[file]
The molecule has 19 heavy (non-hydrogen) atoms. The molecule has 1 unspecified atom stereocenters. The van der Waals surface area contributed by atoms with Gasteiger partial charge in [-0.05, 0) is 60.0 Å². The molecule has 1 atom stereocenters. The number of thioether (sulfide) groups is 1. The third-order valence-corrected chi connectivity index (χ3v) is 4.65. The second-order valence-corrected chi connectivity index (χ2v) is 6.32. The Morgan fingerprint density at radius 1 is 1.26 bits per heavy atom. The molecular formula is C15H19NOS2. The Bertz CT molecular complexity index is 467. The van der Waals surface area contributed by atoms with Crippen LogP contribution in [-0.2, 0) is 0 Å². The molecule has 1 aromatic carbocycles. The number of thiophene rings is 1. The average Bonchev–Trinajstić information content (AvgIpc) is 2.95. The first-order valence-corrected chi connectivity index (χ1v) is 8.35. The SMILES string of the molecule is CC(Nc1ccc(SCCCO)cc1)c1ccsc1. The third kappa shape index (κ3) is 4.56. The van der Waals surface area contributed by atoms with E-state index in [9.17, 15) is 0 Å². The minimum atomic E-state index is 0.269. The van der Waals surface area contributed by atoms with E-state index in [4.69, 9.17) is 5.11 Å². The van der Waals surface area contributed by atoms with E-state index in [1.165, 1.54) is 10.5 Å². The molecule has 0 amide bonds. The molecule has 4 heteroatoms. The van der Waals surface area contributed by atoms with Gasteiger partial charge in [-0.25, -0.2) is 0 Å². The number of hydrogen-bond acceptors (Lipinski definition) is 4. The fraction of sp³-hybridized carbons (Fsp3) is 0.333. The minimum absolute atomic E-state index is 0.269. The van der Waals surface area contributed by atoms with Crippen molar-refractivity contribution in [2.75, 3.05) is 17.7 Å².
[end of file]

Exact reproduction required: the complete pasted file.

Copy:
The molecule has 19 heavy (non-hydrogen) atoms. The molecule has 1 unspecified atom stereocenters. The van der Waals surface area contributed by atoms with Gasteiger partial charge in [-0.05, 0) is 60.0 Å². The molecule has 1 atom stereocenters. The number of thioether (sulfide) groups is 1. The third-order valence-corrected chi connectivity index (χ3v) is 4.65. The second-order valence-corrected chi connectivity index (χ2v) is 6.32. The Morgan fingerprint density at radius 1 is 1.26 bits per heavy atom. The molecular formula is C15H19NOS2. The Bertz CT molecular complexity index is 467. The van der Waals surface area contributed by atoms with Crippen LogP contribution in [-0.2, 0) is 0 Å². The molecule has 1 aromatic carbocycles. The number of thiophene rings is 1. The average Bonchev–Trinajstić information content (AvgIpc) is 2.95. The first-order valence-corrected chi connectivity index (χ1v) is 8.35. The SMILES string of the molecule is CC(Nc1ccc(SCCCO)cc1)c1ccsc1. The third kappa shape index (κ3) is 4.56. The van der Waals surface area contributed by atoms with E-state index in [9.17, 15) is 0 Å². The minimum atomic E-state index is 0.269. The van der Waals surface area contributed by atoms with E-state index in [4.69, 9.17) is 5.11 Å². The van der Waals surface area contributed by atoms with E-state index in [1.165, 1.54) is 10.5 Å². The molecule has 0 amide bonds. The molecule has 4 heteroatoms. The van der Waals surface area contributed by atoms with Gasteiger partial charge in [-0.25, -0.2) is 0 Å². The number of hydrogen-bond acceptors (Lipinski definition) is 4. The fraction of sp³-hybridized carbons (Fsp3) is 0.333. The minimum absolute atomic E-state index is 0.269. The van der Waals surface area contributed by atoms with Crippen molar-refractivity contribution in [2.75, 3.05) is 17.7 Å².